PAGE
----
Forbidden Music: Composers banned by the Third Reich

November 4, 2016 by Stevie Whitmont
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J-Wire publishes a monthly series by Stevie Whitmont of vignettes of Jewish composers banned in by Nazis. This month features Hans Gál.

hansgal

Hans Gál

Hans Gál (1890–1987)   Hans Gál’s greatest irony was to escape the death camps of the Third Reich, only to be interned by the British on the Isle of Man.  Gál was an urbane intellect, academic author and cross-genre composer with works firmly established in the concert repertoire prior to WWII.  In mid- career, at the age of 43, he was summarily dismissed from his academic post as Director of the Mainz Conservatoire; from 1933 (with the Nazi’s rise to power), performance and publication of his works were banned in Germany.   Anticipating the dangers to come, and hoping for better conditions, Gál moved his young family to his native Austria.  After the Anschluss in 1938, they fled Austria for Britain, where Gál began a successful integration.  He worked in the first instance as a music librarian at the Reid School of Music, University of Edinburgh.

Fluctuating political attitudes in Britain towards “enemy aliens” saw him and his teenaged son Franz suddenly interned in May, 1940.  Gál himself was sent to a camp in Huyton (near Liverpool) and then on to the “Central Promenade Camp”, Isle of Man .  The conditions were primitive:  crowded, often unsanitary, and with meagre rations.  But the main horror for Jewish Gál was being quartered in daily contact with other Germans holding anti-semitic Nazi beliefs.  He countered this humiliation with an energetic participation in theatre and music activities organized within the camp by colleagues.  Gál’s insightful and entertaining account of the period is described in his personal diary, recently translated by his daughter Eva Fox-Gál.  It can be found in the NSW Conservatorium Library, Sydney:    Hans Gál,  Music Behind Barbed Wire – A Diary of Summer 1940; (Luton:  KerryPress; 2014).

Notably, Gál produced two major works while interned:  the music score for a theatrical spoof about camp conditions, titled What a Life! (September, 1940); and The Huyton Suite for flute and two violins (June, 1940).  Both were premiered in the Central Promenade Camp.  Of The Huyton Suite, Gál wrote:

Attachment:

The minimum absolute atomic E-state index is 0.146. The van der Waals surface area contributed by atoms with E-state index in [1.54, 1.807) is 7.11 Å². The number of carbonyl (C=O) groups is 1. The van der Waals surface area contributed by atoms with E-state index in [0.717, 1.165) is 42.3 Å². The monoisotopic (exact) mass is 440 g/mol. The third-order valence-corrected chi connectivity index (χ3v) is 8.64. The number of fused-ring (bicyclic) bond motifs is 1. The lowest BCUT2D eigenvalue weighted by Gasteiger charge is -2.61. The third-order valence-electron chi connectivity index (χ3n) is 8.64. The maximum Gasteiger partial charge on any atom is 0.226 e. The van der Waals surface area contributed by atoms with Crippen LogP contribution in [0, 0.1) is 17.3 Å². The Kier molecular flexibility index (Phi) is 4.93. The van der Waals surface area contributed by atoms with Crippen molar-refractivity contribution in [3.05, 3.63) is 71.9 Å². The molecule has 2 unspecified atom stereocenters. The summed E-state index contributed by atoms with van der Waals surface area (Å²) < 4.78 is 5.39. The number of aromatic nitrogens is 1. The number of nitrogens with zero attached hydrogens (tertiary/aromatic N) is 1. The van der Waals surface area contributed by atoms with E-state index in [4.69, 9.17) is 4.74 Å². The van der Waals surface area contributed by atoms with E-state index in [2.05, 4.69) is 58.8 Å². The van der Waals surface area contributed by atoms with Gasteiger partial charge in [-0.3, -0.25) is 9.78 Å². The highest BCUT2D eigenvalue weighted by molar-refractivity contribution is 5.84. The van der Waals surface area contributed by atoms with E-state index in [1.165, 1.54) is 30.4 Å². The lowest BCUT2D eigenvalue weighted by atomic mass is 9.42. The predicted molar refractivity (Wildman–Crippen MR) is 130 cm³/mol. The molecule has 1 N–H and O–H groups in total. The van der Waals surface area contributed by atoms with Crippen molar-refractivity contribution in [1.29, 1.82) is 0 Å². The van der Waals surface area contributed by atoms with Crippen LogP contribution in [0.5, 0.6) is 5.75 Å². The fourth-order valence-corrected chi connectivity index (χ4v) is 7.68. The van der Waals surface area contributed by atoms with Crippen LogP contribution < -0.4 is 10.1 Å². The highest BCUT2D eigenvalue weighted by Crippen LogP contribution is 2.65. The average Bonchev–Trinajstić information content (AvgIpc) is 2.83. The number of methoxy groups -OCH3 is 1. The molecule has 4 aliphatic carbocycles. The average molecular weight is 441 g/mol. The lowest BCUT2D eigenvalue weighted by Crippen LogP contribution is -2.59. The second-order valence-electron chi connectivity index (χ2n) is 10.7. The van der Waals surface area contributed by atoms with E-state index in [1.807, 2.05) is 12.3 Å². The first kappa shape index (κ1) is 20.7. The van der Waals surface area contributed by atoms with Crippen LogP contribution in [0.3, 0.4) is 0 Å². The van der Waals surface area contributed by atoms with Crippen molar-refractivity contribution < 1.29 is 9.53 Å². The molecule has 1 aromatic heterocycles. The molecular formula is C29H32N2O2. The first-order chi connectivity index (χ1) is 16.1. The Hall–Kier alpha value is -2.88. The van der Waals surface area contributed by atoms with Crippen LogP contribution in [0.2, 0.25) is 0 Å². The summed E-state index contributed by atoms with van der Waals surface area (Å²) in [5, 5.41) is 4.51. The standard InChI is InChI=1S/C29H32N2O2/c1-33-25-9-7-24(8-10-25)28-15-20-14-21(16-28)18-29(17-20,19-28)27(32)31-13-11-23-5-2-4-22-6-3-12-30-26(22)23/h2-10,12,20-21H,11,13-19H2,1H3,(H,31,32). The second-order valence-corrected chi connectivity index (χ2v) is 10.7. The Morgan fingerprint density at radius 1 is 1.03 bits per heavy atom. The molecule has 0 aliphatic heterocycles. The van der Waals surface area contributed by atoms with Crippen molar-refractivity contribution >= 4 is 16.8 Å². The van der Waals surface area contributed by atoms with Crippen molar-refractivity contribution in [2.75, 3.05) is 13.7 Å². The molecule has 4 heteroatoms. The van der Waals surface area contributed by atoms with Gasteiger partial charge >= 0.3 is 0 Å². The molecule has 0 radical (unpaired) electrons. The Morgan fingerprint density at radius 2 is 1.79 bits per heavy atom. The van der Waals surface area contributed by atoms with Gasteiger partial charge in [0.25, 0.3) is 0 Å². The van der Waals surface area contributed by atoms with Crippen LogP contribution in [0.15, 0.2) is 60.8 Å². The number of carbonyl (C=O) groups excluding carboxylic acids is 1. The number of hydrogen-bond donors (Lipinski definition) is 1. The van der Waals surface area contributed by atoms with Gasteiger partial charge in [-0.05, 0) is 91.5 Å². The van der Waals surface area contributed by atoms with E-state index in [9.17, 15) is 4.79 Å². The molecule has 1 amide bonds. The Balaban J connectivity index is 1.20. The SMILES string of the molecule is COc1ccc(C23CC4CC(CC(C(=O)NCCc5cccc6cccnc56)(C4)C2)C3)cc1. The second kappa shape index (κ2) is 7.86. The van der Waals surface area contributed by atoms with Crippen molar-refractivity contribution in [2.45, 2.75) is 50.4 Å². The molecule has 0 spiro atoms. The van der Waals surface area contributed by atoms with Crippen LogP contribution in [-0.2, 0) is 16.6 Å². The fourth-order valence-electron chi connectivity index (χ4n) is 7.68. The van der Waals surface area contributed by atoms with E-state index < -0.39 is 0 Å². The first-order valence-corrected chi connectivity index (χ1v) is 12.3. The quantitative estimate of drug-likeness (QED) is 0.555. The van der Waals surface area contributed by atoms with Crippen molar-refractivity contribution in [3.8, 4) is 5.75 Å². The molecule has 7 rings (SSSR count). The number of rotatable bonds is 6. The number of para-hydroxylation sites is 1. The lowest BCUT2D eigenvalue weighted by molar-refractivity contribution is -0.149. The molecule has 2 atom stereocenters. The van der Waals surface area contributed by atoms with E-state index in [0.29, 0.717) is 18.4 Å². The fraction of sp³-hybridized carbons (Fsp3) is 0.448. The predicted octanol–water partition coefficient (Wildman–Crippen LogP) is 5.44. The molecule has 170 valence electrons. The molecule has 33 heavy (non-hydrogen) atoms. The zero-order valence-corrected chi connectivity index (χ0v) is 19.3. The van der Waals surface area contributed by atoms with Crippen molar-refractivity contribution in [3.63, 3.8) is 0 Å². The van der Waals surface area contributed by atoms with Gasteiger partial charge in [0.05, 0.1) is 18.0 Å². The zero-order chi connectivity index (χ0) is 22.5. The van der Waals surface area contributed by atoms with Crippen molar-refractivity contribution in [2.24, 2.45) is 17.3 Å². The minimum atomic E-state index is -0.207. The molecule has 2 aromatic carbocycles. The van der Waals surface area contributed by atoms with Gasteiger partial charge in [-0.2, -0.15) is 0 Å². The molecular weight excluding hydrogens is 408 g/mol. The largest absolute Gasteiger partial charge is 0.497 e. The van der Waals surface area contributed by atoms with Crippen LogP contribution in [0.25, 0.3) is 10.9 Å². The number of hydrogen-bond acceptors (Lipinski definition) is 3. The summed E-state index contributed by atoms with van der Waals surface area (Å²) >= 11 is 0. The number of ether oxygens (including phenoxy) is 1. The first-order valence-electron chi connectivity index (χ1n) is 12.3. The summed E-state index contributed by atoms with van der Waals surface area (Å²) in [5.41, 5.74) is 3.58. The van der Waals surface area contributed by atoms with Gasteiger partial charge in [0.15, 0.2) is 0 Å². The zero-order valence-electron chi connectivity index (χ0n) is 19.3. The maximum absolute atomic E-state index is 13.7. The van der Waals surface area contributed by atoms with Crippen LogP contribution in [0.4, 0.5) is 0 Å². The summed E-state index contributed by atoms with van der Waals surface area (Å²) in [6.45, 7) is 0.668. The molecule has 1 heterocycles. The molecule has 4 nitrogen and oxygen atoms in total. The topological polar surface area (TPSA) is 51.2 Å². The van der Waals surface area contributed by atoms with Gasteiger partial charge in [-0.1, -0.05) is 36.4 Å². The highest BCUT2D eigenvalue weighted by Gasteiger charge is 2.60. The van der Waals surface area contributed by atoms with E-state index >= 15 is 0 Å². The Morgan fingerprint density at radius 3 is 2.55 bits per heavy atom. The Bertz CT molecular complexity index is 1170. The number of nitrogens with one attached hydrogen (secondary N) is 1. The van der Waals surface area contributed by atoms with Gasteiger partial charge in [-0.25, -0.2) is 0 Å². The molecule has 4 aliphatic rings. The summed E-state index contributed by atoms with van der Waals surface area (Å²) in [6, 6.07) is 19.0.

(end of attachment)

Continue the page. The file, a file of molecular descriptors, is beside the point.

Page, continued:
“…I started a quite decent piece of music.  A flute and two violins, these are the

 only available instruments…a problem to create a trio out of them!….At first a

quite unassuming march-like piece came. I had to see if I could still write 

music at all.  But it developed delightfully…..”

Gál was released at the end of September on medical grounds (he had developed a debilitating skin condition while interned).  He returned to Edinburgh and established a highly successful musical presence:  He became a university lecturer, performed actively, conducted widely and taught. He was a founding member of the celebrated International Edinburgh Festival. And he continued to compose:  more than half his published works were written after WWII.

There were many sad events in Gál’s life, not the least being the suicides of both his sons (not to mention the suicides of his sister and aunt in preceding years, poisoning themselves to avoid deportation to Auschwitz).  Yet his music manifests an enduring optimism, described by his daughter Eva Fox-Gál as “characterised by wit, conciseness, lucidity and understatement, rather than pathos”.   Gál died in Edinburgh in 1987.

The “unassuming march-like piece” from the Huyton Suite:

 

 

 

 

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